Review: A Book Forged in Hell
Man whose views went too far for his times
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Spinoza: "the Godless philosopher"
By Steven Nadler
Princeton University Press, £20.95
Philosophers often get up the noses of their contemporaries. For having inveigled his fellow Athenians into philosophical discussion, Socrates was condemned to death, having in their eyes thereby corrupted the city's youth.
While avoiding a similar fate, or even imprisonment, the 17th-century Dutch-Portuguese, Jewish philosopher, Baruch Spinoza, fared little better. In his day, and for long afterwards, his work was banned and his name vilified. Even as a youth, he was subject to a life-long cherem - excommunication - by his Amsterdam co-religionists for having harboured heretical opinions.
The most derided and widely suppressed of Spinoza's published works forms the subject of Steven Nadler's book. This was his Theological Political Treatise. Upon being pseudonymously published in 1670, it quickly earned the sobriquet of being "a book forged in hell", and was promptly banned throughout Europe.
Despite the ban, its deeply unsettling message continued to haunt intellectual circles. In time, many were won over to its central thesis, that, contrary to time-honoured belief, the Bible was a mere work of literature - the product of all-too-human imagination, not of special acts of divine revelation authenticated by miraculous interventions in the workings of nature.
Any genuine insights contained in the Bible, Spinoza contended, were independently discoverable by purely natural human resources. That it did contain a profound moral teaching - namely, the supreme value of the love of God and neighbour - was his only concession.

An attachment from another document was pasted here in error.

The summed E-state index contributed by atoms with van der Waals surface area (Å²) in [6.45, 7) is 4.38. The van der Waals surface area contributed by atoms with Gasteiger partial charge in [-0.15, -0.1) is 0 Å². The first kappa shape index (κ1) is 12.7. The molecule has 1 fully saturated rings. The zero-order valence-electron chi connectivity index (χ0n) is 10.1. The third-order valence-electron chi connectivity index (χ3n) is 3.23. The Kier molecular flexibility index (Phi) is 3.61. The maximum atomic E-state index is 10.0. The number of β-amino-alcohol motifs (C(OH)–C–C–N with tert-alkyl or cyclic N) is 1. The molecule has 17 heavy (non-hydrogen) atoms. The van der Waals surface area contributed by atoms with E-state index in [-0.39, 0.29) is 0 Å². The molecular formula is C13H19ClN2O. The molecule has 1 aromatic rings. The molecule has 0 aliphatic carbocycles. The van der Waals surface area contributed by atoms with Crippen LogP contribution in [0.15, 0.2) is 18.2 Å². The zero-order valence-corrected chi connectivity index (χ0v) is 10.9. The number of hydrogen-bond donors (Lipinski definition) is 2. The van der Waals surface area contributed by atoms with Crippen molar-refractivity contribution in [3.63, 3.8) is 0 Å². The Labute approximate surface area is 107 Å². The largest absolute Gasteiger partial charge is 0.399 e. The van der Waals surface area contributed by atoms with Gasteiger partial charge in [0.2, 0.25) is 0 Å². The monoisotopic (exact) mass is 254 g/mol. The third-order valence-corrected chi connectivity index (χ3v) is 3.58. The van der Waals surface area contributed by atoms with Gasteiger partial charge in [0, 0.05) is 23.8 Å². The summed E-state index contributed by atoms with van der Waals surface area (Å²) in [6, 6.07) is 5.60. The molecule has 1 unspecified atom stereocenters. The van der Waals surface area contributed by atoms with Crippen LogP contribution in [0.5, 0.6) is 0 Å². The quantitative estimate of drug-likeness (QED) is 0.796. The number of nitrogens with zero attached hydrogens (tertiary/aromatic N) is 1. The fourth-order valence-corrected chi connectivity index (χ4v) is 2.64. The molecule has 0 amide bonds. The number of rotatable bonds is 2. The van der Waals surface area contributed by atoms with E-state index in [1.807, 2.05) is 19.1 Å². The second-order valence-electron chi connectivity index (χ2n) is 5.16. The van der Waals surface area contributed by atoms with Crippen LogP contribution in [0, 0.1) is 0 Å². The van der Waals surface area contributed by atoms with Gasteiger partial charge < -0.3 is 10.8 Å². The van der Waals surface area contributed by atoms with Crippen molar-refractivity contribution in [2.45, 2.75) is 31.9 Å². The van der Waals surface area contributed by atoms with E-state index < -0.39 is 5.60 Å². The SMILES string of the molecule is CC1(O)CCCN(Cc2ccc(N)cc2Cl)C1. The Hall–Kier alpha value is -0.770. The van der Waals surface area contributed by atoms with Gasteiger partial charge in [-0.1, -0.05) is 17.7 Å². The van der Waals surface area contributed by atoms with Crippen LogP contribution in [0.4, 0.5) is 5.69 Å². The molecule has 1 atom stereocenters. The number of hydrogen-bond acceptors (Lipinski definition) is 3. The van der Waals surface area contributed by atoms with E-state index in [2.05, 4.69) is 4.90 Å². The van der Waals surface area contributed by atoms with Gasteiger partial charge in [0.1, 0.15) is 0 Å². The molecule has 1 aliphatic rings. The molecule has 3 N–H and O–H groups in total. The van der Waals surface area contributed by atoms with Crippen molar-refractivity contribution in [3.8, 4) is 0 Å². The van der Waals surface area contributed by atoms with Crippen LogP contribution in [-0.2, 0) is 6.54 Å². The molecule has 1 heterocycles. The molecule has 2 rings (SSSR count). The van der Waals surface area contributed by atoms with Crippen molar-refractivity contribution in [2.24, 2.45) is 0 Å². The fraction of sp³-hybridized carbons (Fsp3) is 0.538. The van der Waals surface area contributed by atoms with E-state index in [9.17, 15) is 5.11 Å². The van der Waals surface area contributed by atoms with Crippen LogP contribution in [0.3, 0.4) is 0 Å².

Consequently, Spinoza concluded, religious authorities should enjoy no special authority to curb the freedom of thought and expression of scientists and philosophers simply because their views conflicted with divine teachings. The only sound religious teaching had nothing to do with science, so could not possibly conflict with it.
If, today, we take such freedom of thought and enquiry for granted, that is in no small measure due to the arguments advanced in the Treatise. What they were, and what led Spinoza to advance them, form the subject of Nadler's accomplished study.
Ironically, it turns out that Spinoza wrote the Treatise to spare another, almost completed work, his Ethics, being banned. He postponed publishing Ethics during his lifetime, yet, when it did appear, it, too, initially suffered widespread suppression for its heretical views.
Few have accepted Spinoza's equation of God with Nature or his determinism. Yet his deconstruction of the Bible remains a towering achievement, a triumph of reason over ecclesiastical obfuscation. Nadler is to be applauded for making this achievement so accessible. God knows, the world still needs such enlightenment.
David Conway is a visiting fellow at the School of Philosophy and Art History at the University of Essex